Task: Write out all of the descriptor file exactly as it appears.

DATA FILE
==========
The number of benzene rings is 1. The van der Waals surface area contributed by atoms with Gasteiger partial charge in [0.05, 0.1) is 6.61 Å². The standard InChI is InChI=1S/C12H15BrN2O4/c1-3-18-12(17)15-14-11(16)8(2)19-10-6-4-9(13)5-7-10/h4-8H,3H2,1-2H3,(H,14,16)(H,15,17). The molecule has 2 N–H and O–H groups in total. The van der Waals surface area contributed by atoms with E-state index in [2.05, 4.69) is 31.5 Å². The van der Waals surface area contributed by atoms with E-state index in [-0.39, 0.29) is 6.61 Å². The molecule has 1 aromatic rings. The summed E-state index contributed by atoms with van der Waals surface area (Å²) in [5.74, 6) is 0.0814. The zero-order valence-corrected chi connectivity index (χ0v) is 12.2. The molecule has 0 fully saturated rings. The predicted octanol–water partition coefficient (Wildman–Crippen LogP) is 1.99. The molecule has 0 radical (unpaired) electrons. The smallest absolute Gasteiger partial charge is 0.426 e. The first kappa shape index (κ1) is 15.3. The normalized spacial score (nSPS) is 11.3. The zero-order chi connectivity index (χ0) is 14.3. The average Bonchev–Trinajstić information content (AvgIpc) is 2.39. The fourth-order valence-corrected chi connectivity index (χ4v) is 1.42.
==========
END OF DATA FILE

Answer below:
The number of benzene rings is 1. The van der Waals surface area contributed by atoms with Gasteiger partial charge in [0.05, 0.1) is 6.61 Å². The standard InChI is InChI=1S/C12H15BrN2O4/c1-3-18-12(17)15-14-11(16)8(2)19-10-6-4-9(13)5-7-10/h4-8H,3H2,1-2H3,(H,14,16)(H,15,17). The molecule has 2 N–H and O–H groups in total. The van der Waals surface area contributed by atoms with E-state index in [2.05, 4.69) is 31.5 Å². The van der Waals surface area contributed by atoms with E-state index in [-0.39, 0.29) is 6.61 Å². The molecule has 1 aromatic rings. The summed E-state index contributed by atoms with van der Waals surface area (Å²) in [5.74, 6) is 0.0814. The zero-order valence-corrected chi connectivity index (χ0v) is 12.2. The molecule has 0 fully saturated rings. The predicted octanol–water partition coefficient (Wildman–Crippen LogP) is 1.99. The molecule has 0 radical (unpaired) electrons. The smallest absolute Gasteiger partial charge is 0.426 e. The first kappa shape index (κ1) is 15.3. The normalized spacial score (nSPS) is 11.3. The zero-order chi connectivity index (χ0) is 14.3. The average Bonchev–Trinajstić information content (AvgIpc) is 2.39. The fourth-order valence-corrected chi connectivity index (χ4v) is 1.42.